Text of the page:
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What is Bitcoin (BTC)?

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Bitcoin is a digital asset that came out in 2009. It uses a peer-to-peer network to help transfer value without the intervention of banks or central institutions.

The creation of Bitcoin

Bitcoin is generated by verifying transactions on the Bitcoin network through the mining process. People who perform this verification are called miners.

When miners successfully verify a set of transactions, their work can earn 12.5 bitcoins, as well as transaction fees for each transaction. Miners use a set of password rules to keep the network stable, safe and confidential.

Bitcoin transactions are recorded and verified on a digital public ledger called a blockchain.

The number of bitcoins that have been mined is approximately 17 million. By 2140, there are an estimated 21 million bitcoins, which is the highest number allowed by the system.

Bitcoin is generated by verifying transactions on the Bitcoin network through the mining process. People who perform this verification are called miners.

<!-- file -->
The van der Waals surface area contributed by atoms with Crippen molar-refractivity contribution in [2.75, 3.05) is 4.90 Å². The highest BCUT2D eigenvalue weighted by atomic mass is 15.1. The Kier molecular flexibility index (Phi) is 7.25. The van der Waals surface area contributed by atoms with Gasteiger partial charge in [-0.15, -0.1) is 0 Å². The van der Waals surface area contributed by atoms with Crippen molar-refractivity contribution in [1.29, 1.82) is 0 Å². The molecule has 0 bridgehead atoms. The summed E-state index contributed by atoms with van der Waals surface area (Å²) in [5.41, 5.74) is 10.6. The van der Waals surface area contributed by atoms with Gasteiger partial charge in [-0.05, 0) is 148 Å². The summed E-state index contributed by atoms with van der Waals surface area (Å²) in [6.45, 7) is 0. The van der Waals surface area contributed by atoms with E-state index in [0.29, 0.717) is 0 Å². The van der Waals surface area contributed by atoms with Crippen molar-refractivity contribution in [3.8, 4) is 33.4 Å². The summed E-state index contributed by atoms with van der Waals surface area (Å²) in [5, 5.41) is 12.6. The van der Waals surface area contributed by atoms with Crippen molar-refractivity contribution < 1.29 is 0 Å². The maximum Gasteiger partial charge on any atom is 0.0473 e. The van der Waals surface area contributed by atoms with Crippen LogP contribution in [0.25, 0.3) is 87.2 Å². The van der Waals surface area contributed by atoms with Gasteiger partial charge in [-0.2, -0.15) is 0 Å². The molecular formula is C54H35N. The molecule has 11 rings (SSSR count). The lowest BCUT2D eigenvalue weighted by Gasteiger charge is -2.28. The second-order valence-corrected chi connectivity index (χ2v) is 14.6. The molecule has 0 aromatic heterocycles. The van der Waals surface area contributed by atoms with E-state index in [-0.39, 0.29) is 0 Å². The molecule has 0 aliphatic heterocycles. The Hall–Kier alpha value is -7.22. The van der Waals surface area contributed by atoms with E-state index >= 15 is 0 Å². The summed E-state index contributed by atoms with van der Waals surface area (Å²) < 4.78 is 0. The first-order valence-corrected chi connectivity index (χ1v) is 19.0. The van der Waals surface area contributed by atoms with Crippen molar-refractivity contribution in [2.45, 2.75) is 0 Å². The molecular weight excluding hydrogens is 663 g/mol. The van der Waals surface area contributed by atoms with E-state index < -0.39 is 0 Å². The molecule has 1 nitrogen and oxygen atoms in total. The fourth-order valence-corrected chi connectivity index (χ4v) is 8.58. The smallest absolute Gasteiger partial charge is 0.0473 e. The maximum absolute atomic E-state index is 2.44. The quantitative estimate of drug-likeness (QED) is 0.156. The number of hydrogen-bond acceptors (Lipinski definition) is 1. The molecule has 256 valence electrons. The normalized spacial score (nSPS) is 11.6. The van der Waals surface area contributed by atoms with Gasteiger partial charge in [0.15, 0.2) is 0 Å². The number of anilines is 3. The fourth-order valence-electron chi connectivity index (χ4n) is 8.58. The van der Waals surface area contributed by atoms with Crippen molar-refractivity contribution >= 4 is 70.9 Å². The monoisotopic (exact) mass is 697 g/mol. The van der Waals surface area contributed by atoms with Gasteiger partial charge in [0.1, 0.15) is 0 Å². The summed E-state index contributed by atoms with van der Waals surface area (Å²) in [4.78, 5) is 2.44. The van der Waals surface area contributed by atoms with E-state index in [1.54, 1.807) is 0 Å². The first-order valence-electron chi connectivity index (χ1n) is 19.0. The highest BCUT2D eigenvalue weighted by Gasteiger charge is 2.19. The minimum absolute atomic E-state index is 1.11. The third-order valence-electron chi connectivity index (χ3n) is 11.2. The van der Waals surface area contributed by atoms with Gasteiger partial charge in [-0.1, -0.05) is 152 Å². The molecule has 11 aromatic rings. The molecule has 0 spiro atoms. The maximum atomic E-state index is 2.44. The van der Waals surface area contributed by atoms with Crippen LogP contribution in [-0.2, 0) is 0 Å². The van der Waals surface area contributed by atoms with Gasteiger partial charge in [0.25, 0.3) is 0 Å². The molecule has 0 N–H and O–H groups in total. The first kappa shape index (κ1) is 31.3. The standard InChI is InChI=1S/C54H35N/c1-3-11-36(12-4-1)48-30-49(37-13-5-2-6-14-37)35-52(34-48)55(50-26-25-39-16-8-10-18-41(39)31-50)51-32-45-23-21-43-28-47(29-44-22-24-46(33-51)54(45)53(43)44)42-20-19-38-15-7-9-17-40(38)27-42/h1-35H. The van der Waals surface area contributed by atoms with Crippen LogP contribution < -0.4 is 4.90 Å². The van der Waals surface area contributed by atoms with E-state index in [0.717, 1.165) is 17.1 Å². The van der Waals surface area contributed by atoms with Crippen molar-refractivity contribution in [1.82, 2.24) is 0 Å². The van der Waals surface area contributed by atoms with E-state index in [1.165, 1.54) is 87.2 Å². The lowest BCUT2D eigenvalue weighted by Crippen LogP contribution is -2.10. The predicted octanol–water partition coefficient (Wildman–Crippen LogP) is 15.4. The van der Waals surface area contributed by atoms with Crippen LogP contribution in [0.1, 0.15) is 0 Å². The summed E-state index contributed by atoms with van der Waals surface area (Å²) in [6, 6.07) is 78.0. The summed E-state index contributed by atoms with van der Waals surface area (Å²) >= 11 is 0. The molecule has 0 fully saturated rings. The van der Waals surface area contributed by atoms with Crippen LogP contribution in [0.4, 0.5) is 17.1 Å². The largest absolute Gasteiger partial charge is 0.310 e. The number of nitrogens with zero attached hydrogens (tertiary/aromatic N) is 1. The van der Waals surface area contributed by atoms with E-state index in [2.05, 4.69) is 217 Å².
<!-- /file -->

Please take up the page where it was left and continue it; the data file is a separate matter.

When miners successfully verify a set of transactions, their work can earn 12.5 bitcoins, as well as transaction fees for each transaction. Miners use a set of password rules to keep the network stable, safe and confidential.

Bitcoin transactions are recorded and verified on a digital public ledger called a blockchain.

The number of bitcoins that have been mined is approximately 17 million. By 2140, there are an estimated 21 million bitcoins, which is the highest number allowed by the system.

Use Bitcoin

You can buy goods or services with Bitcoin. At present, more and more merchants accept Bitcoin, and its commercial use continues to expand.

Bitcoin can be used as a currency for international remittances or investments. It can be held or used as a trading tool. Bitcoin can be bought and sold with fiat currencies such as U.S. dollars. If it is denominated in different currencies, the premium of Bitcoin is different, and there are opportunities for arbitrage.

Bitcoin is the most liquid of all cryptocurrencies, and it is still being adopted by individuals and institutions.

Content from CME Group

**This article is not investment advice**

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